into electronic music or video games, the tracks may sound all too similar.
The trick is not to listen to all of Famicom Connection in one go or the tracks will wash over you like background music in a video game, something that you should avoid since this album has several gems.
‘Ocean Bay’ utilises little vocals and a whole range of effects to create a summery beach feel, which it does excellently: you’ll be looking for your bathing suit and flip flops in no time.
The track ‘Dot Matrix Hero’ manages to incite the feeling of being at the circus and dreaming in bed at the same time. With constantly changing bpms and effects, this song will fill you with a heavy measure of 8-bit nostalgia.
‘I <3 Voltage’ starts off slow and picks up the pace almost instantly, producing predictable, catchy melodies that you won’t be able to stop clapping or nodding your head to.
Borrowing certain happy hardcore and drum n’ bass elements, this album can only be described as feel-good music. Trust us, you’ll have a hard time frowning when listening– just make sure that you know what you’re getting yourself into; or you’ll hate it.
Judging a beat-maker’s album is a little unconventional. It’s harder to judge composition and technical aspects of musicianship, especially when sampling and computers are involved. But as music has evolved and changed throughout history, so have the means to critique them.
Beat Sketches Vol. 1 is a collection of one-shot singles and other specifically written songs made by Australian producer, TA-KU, in homage to the late Jun Seba – better known by his stage name, Nujabes.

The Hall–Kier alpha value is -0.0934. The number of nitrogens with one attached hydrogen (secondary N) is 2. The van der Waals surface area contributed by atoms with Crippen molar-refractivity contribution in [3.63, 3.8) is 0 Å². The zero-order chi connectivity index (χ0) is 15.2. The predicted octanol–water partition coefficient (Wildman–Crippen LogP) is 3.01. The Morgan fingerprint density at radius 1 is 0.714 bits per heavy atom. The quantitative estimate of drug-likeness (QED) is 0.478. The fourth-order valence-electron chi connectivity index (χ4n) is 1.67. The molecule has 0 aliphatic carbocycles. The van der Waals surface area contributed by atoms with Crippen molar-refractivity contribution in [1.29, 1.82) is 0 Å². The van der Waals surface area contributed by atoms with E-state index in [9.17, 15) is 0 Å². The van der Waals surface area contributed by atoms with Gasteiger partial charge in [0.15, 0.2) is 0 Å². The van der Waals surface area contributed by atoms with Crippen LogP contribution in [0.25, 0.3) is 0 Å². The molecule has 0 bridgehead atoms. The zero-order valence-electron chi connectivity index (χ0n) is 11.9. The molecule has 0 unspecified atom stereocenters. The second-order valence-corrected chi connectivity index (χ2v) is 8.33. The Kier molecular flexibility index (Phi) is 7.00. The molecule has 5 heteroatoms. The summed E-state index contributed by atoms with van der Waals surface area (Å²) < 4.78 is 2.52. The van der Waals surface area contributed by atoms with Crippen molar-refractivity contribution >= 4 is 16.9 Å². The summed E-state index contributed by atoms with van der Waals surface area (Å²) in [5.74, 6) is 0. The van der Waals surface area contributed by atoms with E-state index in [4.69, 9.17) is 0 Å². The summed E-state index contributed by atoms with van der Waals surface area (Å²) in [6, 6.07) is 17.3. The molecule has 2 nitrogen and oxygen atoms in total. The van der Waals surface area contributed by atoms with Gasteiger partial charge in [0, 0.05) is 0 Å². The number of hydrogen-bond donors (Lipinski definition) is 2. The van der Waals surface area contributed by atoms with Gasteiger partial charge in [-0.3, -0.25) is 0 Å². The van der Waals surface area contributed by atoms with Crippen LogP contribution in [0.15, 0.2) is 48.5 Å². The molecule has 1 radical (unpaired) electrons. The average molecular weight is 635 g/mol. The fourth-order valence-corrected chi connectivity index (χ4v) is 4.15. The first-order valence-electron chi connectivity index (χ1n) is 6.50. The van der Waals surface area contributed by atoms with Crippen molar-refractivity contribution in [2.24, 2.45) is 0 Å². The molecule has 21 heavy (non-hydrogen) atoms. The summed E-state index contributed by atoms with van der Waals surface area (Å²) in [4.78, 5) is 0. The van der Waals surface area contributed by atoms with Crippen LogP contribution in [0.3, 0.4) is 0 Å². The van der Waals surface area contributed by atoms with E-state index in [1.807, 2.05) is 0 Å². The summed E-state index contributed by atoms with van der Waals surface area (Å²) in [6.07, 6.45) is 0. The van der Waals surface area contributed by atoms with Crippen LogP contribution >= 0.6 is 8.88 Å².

TA-KU draws heavy inspiration from Nujabes’ style, blending together hip-hop beats, full and round kick drums combined with crisp snares and claps, with sampled elements of jazz to create an ambient and chilled-out vibe that is carried very nicely throughout the album.
One of the biggest challenges in this type music is making sure all elements of the tracks sit well within the mix. This is, of course, bearing in mind that these elements are, more often than not, compiled through sampling vinyl records which creates a stark difference in sound between it and the digitally created sounds made by the artist. At the same time no producer wants to lose the vintage sound of a vinyl record in his samples.
With all that said, TA-KU does an exceptional job of making everything sound his own. The art of sampling can easily be seen by an outsider as stealing someone else’s composition, but the true skill behind it isn’t extracting segments of audio off a record, but rather manipulating that extract until it becomes your own.
With ten tracks off the album, each individual track leads you very smoothly into the next. Never losing the broken, triplet-infused hip-hop beats that give the songs their movement, but at the same time, never jeopardising the soulful strings, brass, pianos and jazzy bass lines.
Fans of the late hip hop legends J Dilla and Nujabes will love this album. Both being huge inspirations to TA-KU, you can really feel the elements of their approach to instrumental hip-hop come to life throughout Beat Sketches Vol. 1.